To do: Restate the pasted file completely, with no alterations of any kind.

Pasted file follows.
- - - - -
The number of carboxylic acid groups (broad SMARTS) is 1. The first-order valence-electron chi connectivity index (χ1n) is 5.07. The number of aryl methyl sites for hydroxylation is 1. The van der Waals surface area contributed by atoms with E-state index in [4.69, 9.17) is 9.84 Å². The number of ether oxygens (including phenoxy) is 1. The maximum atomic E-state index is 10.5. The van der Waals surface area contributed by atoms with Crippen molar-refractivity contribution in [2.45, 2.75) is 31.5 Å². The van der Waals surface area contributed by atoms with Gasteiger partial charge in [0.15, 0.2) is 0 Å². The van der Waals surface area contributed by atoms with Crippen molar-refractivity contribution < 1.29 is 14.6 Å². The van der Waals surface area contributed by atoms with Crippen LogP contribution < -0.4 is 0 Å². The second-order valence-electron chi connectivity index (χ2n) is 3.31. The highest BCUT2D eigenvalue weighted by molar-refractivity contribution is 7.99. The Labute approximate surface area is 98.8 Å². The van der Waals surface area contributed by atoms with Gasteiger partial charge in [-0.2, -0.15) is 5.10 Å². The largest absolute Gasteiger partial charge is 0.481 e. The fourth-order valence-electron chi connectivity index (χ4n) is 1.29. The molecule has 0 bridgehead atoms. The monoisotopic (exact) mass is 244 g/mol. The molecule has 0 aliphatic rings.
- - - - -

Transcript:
The number of carboxylic acid groups (broad SMARTS) is 1. The first-order valence-electron chi connectivity index (χ1n) is 5.07. The number of aryl methyl sites for hydroxylation is 1. The van der Waals surface area contributed by atoms with E-state index in [4.69, 9.17) is 9.84 Å². The number of ether oxygens (including phenoxy) is 1. The maximum atomic E-state index is 10.5. The van der Waals surface area contributed by atoms with Crippen molar-refractivity contribution in [2.45, 2.75) is 31.5 Å². The van der Waals surface area contributed by atoms with Gasteiger partial charge in [0.15, 0.2) is 0 Å². The van der Waals surface area contributed by atoms with Crippen molar-refractivity contribution < 1.29 is 14.6 Å². The van der Waals surface area contributed by atoms with Crippen LogP contribution < -0.4 is 0 Å². The second-order valence-electron chi connectivity index (χ2n) is 3.31. The highest BCUT2D eigenvalue weighted by molar-refractivity contribution is 7.99. The Labute approximate surface area is 98.8 Å². The van der Waals surface area contributed by atoms with Gasteiger partial charge in [-0.2, -0.15) is 5.10 Å². The largest absolute Gasteiger partial charge is 0.481 e. The fourth-order valence-electron chi connectivity index (χ4n) is 1.29. The molecule has 0 bridgehead atoms. The monoisotopic (exact) mass is 244 g/mol. The molecule has 0 aliphatic rings.